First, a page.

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Livestock & Forage Center of Excellence celebrates grand opening

Shutterstock cattle on range
University of Saskatchewan center to focus on emerging issues in beef cattle health and production, forage crops, grazing management and environmental concerns.

The University of Saskatchewan and its partners launched Oct. 9 the $38 million Livestock & Forage Centre of Excellence (LFCE), a world-class complex of field and science laboratories that will be a powerhouse for innovative research, teaching and industry engagement in all aspects of livestock and forage production.

A partnership of the University of Saskatchewan, the livestock and forage industries and the governments of Saskatchewan and Canada, LFCE is the largest and most comprehensive center of its kind in Canada, the university said in an announcement.

LFCE will enable Canadian and international scientists to focus on emerging issues related to beef cattle health, reproduction, nutrition, genetics and public safety, as well as plant breeding for forage crops, grazing management and environmental issues facing the livestock and forage industries, according to the announcement.

“This unique center will research and model all aspects of raising livestock on the prairies, helping to meet the needs of producers and consumers in Canada while also helping to sustainably produce food for a growing world population,” University of Saskatchewan president Peter Stoicheff said.“It will break down barriers between academics and livestock and forage producers and bring scientists from across disciplines together to promote an integrated approach to solving industry issues.”

Until work began to renovate or construct facilities to fulfil the LFCE vision, Saskatchewan livestock and forage research had been conducted in separate, independently operated and far-flung facilities, the university said. The new consolidated approach is expected to improve the transfer of research results and novel technology to livestock and forage producers, veterinarians, economists, environmental engineers and consumers.

Comprising 27 quarters of land (more than 4,300 acres) in two locations, LFCE will operate three units:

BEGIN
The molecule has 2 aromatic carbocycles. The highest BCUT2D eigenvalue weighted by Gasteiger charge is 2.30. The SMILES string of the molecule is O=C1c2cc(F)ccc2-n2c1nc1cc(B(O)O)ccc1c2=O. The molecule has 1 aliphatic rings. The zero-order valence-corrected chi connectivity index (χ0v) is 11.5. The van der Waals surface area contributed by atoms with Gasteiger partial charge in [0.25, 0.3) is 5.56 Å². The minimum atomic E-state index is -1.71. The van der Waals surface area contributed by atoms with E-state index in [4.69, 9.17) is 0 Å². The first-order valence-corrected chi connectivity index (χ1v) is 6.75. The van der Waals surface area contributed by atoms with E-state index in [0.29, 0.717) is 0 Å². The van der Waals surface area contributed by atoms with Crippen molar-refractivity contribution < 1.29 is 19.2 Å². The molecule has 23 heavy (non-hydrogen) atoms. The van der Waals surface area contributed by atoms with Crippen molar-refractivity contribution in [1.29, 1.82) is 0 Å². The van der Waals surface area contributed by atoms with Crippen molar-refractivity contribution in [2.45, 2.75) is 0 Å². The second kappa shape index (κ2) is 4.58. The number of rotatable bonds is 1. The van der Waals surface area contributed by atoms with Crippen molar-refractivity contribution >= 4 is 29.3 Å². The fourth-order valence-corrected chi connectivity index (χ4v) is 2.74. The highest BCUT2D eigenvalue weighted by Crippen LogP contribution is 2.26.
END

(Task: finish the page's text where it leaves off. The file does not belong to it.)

1. The Beef Cattle Research & Teaching Unit south of Clavet, Sask., which includes a 1,500-head-capacity feedlot and intensive environmental monitoring;

2. The Forage & Cow-Calf Research & Teaching Unit south of Clavet, which includes 300 breeding cows, and

3. The Goodale Research Farm southeast of Saskatoon, Sask., which includes 165 breeding cows as well as horses, bison and deer for research. The Goodale farm will be upgraded in 2019.

The director of LFCE will be Kris Ringwall, a beef cattle specialist and former director of North Dakota State University’s Dickinson Research & Extension Center. He will start Nov. 1 and will report to the deans of both the University of Saskatchewan College of Agriculture & Bioresources and the Western College of Veterinary Medicine (WCVM).

Students and faculty from the College of Agriculture & Bioresources, the College of Engineering and WCVM will conduct research at the center, the university said. Students will have hands-on learning opportunities both in the field with the cattle and in the center’s laboratories.

LFCE will also offer interactive outreach programs — field days, demonstrations, industry presentations and seminars — to help introduce new techniques and technologies to producers and affiliated industries that see the research as critical to the advancement, sustainability and profitability of the livestock and forage industries and to address issues important to consumers nationally and internationally, the university explained.

“The Livestock & Forage Centre of Excellence will be our link from the lab to the land by providing cutting-edge research to ranchers and other producers,” said Duane Thompson, chair of the center’s strategic advisory board and the owner/operator of Tee Two Land & Cattle Co. Inc. near Kelliher, Sask. “When we take home information that increases our profitability, it benefits the whole economy. Every $1 million in calves sold results in 22 jobs in this province.”

LCFE was funded, in part, by the federal/provincial Growing Forward 2 agreement, which involved a cost-shared $10 million investment.

In addition to that investment, the center received funding from Western Economic Diversification as well as from several organizations, corporations and individuals. The university’s contribution is $11 million.

More information about LFCE can be found at https://lfce.usask.ca.

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